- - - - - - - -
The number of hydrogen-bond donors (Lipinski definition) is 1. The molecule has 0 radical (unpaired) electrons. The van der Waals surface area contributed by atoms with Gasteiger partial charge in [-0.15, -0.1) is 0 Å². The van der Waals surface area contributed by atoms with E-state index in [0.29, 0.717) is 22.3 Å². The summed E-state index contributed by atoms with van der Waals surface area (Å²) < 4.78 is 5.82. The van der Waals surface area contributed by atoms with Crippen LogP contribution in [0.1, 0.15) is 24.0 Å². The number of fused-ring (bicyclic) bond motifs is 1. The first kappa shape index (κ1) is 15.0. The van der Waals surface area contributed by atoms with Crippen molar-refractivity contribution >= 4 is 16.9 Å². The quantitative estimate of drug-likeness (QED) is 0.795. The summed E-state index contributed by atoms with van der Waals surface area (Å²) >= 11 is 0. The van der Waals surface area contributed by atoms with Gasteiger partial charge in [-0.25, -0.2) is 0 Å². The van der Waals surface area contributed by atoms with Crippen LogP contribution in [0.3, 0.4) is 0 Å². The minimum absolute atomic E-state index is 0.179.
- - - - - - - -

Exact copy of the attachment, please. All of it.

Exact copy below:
The number of hydrogen-bond donors (Lipinski definition) is 1. The molecule has 0 radical (unpaired) electrons. The van der Waals surface area contributed by atoms with Gasteiger partial charge in [-0.15, -0.1) is 0 Å². The van der Waals surface area contributed by atoms with E-state index in [0.29, 0.717) is 22.3 Å². The summed E-state index contributed by atoms with van der Waals surface area (Å²) < 4.78 is 5.82. The van der Waals surface area contributed by atoms with Crippen LogP contribution in [0.1, 0.15) is 24.0 Å². The number of fused-ring (bicyclic) bond motifs is 1. The first kappa shape index (κ1) is 15.0. The van der Waals surface area contributed by atoms with Crippen molar-refractivity contribution >= 4 is 16.9 Å². The quantitative estimate of drug-likeness (QED) is 0.795. The summed E-state index contributed by atoms with van der Waals surface area (Å²) >= 11 is 0. The van der Waals surface area contributed by atoms with Gasteiger partial charge in [-0.25, -0.2) is 0 Å². The van der Waals surface area contributed by atoms with Crippen LogP contribution in [0.3, 0.4) is 0 Å². The minimum absolute atomic E-state index is 0.179.